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Ottawa Valley Moms :: Ottawa Moms, Arnprior Moms & Renfrew Moms on Parenting, Life, Love and Staying Connected
Are You Turned On?

Are You Turned On?

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A year ago, had you asked me if I would ever rely on a cell phone other than for emergency purposes I would have told you you were crazy. I never understood why people would need or even want to be connected to a cell phone 24/7. What was so important on facebook that it couldn’t wait until after a dinner party? Do you really need to respond to that e-mail immediately or can it wait until after the game? I really didn’t understand what the draw was to cell phones.

In April, we moved back to Canada, and decided to get cell phones. My husband needed all the fixing, so I decided to go with the same phone. I figured I would use it once in awhile to check my e-mail, maybe log in to facebook once in awhile, but I had no idea that it would turn in to a “life line” for me.

I was never a person that had to be connected, but suddenly I couldn’t turn off. I was sitting around watching tv, and checking facebook, checking my e-mails while waiting in line at the grocery store, and tweeting my every move. I was online more and more often while my son was around.  If I didn’t check in I would feel anxious, feeling like I missing something. I quickly turned in to that person, I didn’t want and swore I would never become.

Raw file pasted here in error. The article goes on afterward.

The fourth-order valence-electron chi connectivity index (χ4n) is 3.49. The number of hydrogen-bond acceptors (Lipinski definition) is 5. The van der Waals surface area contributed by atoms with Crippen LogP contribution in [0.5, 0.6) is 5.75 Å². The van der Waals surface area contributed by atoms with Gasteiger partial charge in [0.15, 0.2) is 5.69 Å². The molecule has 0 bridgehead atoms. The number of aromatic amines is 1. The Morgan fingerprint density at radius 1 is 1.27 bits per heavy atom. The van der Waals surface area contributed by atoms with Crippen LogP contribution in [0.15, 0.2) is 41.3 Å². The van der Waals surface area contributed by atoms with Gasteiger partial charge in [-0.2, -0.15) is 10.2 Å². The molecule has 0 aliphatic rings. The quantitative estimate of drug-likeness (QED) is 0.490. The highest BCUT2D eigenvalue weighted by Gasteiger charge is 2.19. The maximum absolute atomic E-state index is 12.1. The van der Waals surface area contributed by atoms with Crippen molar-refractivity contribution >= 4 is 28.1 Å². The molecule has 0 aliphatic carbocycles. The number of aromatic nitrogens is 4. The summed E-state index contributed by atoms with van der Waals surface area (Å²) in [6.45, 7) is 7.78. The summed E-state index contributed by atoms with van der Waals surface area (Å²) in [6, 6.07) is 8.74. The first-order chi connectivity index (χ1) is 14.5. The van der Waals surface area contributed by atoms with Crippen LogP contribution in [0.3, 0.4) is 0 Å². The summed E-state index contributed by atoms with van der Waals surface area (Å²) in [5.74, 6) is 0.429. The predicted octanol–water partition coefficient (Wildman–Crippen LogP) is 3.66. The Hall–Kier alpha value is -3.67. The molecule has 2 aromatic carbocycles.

It made me think about the message I was sending my son. What am I teaching him, if I am constantly on my phone, or sitting behind a computer? Is it affecting our relationship, because I can’t turn off?

As part of today’s society it is hard to avoid all the technology. I have realized that its part of who I am today. Being a work at home mom, and co-founder of Ottawa Valley Moms, my job is spent behind a computer. I am lucky enough to have the option to work, and stay at home and raise my son. That being said I want to be productive with my time working and my time with my son, and find balance in this techno-savy world.

Honestly I don’t think its healthy how much we, myself included rely on technology. I think it has allowed us to de-skill in a lot of ways, because we have technology on hand to make corrections, and give us the ‘facts’ at every turn. I think its important that we as society look at how this could be affecting our relationships with not only our families but friends and co-workers. This has brought up a longing for the days without this instant connection; hearing a friends voice on the phone, receiving a letter in the mail, or visiting with a friend you haven’t seen in years. It seemed like that was a time of less confusion, less complications and more certainty. Today we are connected more than ever, reading about everyone’s every move on social media which is great.  But do we sometimes forget to have that conversation in person?

This brings me to my concerns about raising children in this society. What role will I play in introducing technology and the pros and cons to my children? My son has already witnessed some healthy and unhealthy choices I have made and he isn’t even two yet. So how can I work, live, and breathe in a world obsessed with technology and be happy with where I am? After a lot of soul searching and some help from my husband, I came up with a plan so that I could do both.